Coronavirus: How the world is reacting to a pandemic | Neville Zammit

As the world is realizing that this is not a drill, society should come to terms with our new vulnerabilities as a global community. It is also serving as a stark reminder for Maltese ‘millennials’ that times are not always booming

Photo by James Bianchi
Photo by James Bianchi

The beginning of the new decade was characterised by the novel coronavirus originating from a wet market in Wuhan, China. It was thought as yet another sensationalized outbreak similar to the recent Ebola and Zika, which quickly faded out of the limelight. However, this is more of a black swan event like 9/11 and the 2008 financial crises – unexpected and globally devastating.

It captivated the world’s attention for over 2 months while it disrupted whole industries, hospitals and schools. But most importantly it served as a harsh wake-up call to face our vulnerabilities as an all-knowing, all-powerful species.

As the novel virus made its way out of Wuhan, around China and beyond, one could admire the technological responses that were also novel. Functional online dashboards (see John Hopkins) were made available to track the spread and the death rate, people could turn to educational videos on YouTube and Netflix (Pandemic series premiered in January). Unfortunately, other shady sources of information were also successful in promoting ineffective face masks, garlic remedies and expensive lotion cures. The age of fake news was never more apparent, and this misinformation will hopefully push people to be more sceptical. As a society we need to trust the topic experts and for this we need to turn to governmental authorities (CDC) and international agencies (WHO) to keep us updated.

Tech titans were also trying to do their part. Facebook took down adverts for masks while providing WHO with unlimited advertising space. Google did its best to scrub the web from misinformation and made all its employees work from home. Amazon and Microsoft set up a multi-million fund for organizations working to contain the virus. These companies together with their subsidiaries (WhatsApp, YouTube, Teams...) experienced greater loads as they enabled teleworking, e-commerce and entertainment during quarantines.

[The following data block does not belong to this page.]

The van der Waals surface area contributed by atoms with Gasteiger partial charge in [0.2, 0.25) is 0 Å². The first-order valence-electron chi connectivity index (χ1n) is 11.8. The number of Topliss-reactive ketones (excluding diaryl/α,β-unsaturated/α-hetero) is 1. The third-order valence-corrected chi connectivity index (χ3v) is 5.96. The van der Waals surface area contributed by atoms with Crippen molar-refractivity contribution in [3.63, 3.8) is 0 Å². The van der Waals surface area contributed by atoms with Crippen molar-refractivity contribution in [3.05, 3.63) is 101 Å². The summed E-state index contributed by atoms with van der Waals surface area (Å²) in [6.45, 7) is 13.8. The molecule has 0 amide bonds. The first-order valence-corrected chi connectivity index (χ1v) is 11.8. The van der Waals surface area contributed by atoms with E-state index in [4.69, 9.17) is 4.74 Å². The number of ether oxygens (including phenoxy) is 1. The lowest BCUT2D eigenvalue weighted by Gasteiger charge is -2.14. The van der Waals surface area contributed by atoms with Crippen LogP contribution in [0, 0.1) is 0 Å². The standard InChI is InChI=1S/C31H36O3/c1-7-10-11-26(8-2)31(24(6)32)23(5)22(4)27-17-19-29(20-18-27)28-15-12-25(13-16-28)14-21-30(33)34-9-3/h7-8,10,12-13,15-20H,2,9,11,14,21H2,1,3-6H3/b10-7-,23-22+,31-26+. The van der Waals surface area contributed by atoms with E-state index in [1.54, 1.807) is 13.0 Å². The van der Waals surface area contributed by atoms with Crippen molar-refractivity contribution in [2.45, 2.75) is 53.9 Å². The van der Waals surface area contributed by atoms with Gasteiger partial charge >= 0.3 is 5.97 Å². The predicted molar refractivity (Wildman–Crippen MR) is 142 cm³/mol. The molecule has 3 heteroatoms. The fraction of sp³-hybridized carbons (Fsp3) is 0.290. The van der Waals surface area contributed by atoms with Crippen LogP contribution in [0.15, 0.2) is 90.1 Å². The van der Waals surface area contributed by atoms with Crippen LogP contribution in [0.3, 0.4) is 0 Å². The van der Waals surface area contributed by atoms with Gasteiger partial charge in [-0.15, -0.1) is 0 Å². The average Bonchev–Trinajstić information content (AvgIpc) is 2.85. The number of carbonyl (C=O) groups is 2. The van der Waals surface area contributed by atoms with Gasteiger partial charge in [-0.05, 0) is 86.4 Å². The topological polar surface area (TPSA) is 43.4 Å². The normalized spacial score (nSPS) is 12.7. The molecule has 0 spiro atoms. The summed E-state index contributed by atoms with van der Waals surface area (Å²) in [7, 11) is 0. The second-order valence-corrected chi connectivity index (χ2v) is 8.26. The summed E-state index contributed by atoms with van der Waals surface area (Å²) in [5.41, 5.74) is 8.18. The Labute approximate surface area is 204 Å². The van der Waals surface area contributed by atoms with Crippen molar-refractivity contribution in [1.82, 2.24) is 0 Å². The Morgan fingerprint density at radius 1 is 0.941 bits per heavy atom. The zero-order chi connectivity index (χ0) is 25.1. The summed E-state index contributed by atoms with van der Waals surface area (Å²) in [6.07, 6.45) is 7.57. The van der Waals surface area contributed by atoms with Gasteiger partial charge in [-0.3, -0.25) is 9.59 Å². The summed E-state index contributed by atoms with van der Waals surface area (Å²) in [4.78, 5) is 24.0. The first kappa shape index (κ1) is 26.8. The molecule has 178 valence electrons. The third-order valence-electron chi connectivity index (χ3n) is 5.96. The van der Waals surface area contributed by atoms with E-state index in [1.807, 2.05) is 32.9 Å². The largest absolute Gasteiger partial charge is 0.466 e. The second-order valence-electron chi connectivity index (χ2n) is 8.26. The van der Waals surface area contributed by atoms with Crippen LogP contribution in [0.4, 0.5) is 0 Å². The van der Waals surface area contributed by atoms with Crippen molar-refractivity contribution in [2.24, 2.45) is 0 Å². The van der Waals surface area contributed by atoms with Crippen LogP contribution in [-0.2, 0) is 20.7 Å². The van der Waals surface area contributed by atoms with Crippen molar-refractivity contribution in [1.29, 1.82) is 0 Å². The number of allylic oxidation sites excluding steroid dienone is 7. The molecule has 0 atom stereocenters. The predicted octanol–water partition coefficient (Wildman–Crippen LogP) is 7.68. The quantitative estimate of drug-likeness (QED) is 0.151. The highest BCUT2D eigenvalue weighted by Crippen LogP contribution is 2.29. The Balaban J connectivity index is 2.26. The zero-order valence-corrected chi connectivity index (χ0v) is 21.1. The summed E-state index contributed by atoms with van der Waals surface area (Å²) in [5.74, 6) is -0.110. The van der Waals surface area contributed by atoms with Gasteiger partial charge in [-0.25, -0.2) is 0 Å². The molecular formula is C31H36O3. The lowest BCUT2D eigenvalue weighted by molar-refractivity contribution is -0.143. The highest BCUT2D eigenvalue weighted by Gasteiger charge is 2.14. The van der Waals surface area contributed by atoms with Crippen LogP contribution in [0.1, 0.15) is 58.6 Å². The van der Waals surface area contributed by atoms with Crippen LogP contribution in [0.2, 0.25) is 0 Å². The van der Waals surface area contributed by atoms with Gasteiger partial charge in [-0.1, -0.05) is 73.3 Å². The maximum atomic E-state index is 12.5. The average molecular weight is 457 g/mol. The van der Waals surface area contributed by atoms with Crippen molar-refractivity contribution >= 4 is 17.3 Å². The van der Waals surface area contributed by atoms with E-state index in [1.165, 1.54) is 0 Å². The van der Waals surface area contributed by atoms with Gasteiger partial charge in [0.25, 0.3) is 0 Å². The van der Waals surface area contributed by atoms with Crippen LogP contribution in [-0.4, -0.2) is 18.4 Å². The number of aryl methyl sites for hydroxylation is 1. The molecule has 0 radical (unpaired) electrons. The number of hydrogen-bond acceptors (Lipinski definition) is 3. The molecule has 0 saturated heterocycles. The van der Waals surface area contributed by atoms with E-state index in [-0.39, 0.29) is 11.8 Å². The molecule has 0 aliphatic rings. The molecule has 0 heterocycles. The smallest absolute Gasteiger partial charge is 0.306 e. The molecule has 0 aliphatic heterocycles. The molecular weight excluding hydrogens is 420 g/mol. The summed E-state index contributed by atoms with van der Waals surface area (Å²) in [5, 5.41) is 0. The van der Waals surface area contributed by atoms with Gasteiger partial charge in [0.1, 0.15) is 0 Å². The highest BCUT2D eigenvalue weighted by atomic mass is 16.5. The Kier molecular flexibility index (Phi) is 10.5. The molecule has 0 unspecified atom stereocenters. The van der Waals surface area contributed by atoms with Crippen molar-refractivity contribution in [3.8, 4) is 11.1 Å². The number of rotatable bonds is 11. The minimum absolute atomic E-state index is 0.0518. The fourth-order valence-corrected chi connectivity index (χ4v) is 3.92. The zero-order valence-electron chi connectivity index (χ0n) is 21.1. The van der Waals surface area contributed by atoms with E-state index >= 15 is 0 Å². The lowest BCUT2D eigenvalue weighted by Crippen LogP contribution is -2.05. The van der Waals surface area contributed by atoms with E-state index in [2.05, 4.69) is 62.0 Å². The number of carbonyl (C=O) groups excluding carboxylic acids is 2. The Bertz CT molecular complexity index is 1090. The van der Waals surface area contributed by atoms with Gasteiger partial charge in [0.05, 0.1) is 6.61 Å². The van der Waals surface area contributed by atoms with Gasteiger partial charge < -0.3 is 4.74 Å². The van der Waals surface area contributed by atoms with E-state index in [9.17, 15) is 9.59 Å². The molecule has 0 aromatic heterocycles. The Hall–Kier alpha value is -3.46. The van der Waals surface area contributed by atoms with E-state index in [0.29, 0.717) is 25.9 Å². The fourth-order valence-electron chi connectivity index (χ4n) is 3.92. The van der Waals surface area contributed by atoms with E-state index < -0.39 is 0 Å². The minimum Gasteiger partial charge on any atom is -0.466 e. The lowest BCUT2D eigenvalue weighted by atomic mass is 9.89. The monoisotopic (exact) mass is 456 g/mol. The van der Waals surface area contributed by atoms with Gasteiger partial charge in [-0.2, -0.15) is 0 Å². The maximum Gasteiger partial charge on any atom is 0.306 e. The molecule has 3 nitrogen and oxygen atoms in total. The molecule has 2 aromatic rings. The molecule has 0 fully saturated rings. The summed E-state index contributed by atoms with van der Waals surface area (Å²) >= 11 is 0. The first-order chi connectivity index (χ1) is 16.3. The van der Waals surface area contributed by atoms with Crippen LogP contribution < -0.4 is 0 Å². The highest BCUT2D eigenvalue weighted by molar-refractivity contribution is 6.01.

People could also witness live footage from China of the construction of a 1000-bed hospital in a matter of days. The Chinese regime also flexed its muscles by imposing lockdown on millions of its citizens. A measure which undoubtedly helped contain the virus within such a mammoth population. The same measure is proving difficult to enact and enforce in Europe.

In terms of devastating effects on the world markets, needless to say quarantined workers affected production at the world’s factory (China) and disrupted supply chains from phones to cars. However, nothing came close to what the tourism industry experienced. The cancellations of flights, hotels and conferences could only be compared to that of 9/11. Although not even, as in 2001 people didn’t travel half as much, it wasn’t until at least 10 years later when low-cost airlines, and Airbnb were enabling travellers. As could be expected share prices of pharmaceuticals companies rose but also that of video-conferencing software.

Here in Malta we were not spared this drama. As the virus was taking its toll on our closest neighbour, port workers refused to handle Italian containers. Panic buying at supermarket was predictable if not understandable. You quickly run out of supplies if you have a family of four to feed, your baby needs formula milk or your son only eats 1 brand of biscuits. A couple of days of missed catamaran imports and we can be thrown into war-like shortages and chaos. This is revealing our selfish nature in difficult times instead of a more communal sharing of resources while also highlighting our dependency on import of essentials.